This is the most misnamed bill to ever come into our Parliament during this term. Why do we not simply call it what it is? This is the introduction of an assisted suicide regime and a euthanasia regime. The ability for these regimes to be completely voluntary is debatable at best, deceptive at worst. I think it is very important to make this point clearly to ensure that this distinction is understood. The Minister for Health, who introduced this bill, has time and time again claimed philosophical differences in the way this bill is being described; however, definitions are not philosophical, they are fact, and the fact is that this bill introduces two regimes — regimes which on 27 October even the World Medical Association called on this house, this place, to reject.
The first regime is assisted suicide, where state permits signed by the secretary of the department or her appointee will be issued to people diagnosed with 12 or less months to live, effectively accompanied by poison in a locked box, to give people the opportunity to kill themselves at home, alone, without any medical supervision in case something goes horribly, horribly wrong. The second regime is euthanasia, or physician-assisted suicide, where the doctor administers the medication, most likely through lethal injection, which is eerily similar to forms of capital punishment in the US. The only requirement for opting for euthanasia over self-administration is for a single, solitary doctor, possibly with a vested financial interest in the prospect, to certify that the person is physically incapable of self-administering or digesting the poison. What does this mean? Someone with a gag reflex who cannot swallow? Being physically unable to open the locked box on one's own? Or simply being debilitatingly scared of killing yourself so that your hands shake too much? This is not yet defined for this proposed regime.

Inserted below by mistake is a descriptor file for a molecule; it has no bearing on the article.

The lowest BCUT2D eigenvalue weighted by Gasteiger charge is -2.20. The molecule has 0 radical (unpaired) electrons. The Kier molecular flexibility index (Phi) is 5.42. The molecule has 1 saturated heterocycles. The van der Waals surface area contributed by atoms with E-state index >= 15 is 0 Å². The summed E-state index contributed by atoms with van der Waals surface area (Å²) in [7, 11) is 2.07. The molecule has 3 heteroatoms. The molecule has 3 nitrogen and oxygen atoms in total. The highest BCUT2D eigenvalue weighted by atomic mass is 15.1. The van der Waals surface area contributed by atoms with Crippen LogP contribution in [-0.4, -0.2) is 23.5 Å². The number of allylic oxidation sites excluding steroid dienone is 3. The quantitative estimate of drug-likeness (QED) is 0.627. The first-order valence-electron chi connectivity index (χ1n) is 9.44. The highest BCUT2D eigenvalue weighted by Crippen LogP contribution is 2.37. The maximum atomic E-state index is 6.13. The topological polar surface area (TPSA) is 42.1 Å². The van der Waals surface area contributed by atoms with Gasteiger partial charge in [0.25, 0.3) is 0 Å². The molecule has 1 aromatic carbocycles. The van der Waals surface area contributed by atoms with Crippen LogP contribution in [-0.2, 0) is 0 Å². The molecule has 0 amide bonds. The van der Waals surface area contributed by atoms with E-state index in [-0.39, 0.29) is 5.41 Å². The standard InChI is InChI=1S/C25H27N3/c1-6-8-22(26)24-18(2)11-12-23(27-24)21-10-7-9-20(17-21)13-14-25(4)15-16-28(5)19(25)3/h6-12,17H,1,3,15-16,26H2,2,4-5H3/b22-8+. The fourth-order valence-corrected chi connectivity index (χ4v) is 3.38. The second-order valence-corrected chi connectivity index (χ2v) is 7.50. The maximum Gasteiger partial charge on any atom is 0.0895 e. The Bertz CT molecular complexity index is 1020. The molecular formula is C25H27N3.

Rather than being rare, it is likely that doctor-assisted suicide will become the norm in Victoria rather than self-administered suicide. More than 95 per cent of people in jurisdictions overseas prefer to take up doctor assistance when it is offered rather than self-administration. I do not know about you, Acting President, but this is not the state I wish to grow old in, this is not the state I wish to inflict on future generations and this is not the state I wish on our current elderly population — a state which puts a use-by date on the lives of people; a state which devalues disability in such a way that it will allow reasons such as incontinence, which is part of the everyday life of many people with disabilities, as a justification to issue a permit for someone to die; a state which thinks it is okay to encourage someone to opt for euthanasia rather than receive mental health assistance or even an assessment for depression; a state where, since we are going down the path of the Netherlands, we could see one out of every 20 deaths being death by doctor. This would equate to 2000 deaths per year in Victoria. I repeat — 2000 deaths.
I will vote against this bill because I believe it is my job, and the job of everyone in this chamber today, to protect the lives of our constituents and to prevent their unnecessary and untimely deaths. We do this when we discuss the road toll and take measures to prevent deaths on our roads, we do this when we talk about protecting our community from psychopaths who should not be receiving bail and we do this when we advocate for suicide prevention strategies — so we should also do this by rejecting this bill. I will not be voting for this bill, because it steps far outside our responsibility to protect and into a role of state-sanctioned suicide, I will not be voting for this bill because of its broad and far-reaching consequences and I will not be voting for this bill because it will undermine the fundamental relationship between a doctor and his or her patient. As nearly 400 health professionals have said in their statement 'Health professionals say no':
We believe that crossing the line to intentionally assist a person to suicide would fundamentally weaken the doctor-patient relationship, which is based on trust and respect. The power of the clinician-patient relationship cannot be overestimated.
This sentiment was reiterated by the World Medical Association, which in expressing grave concern about this very bill, stated that: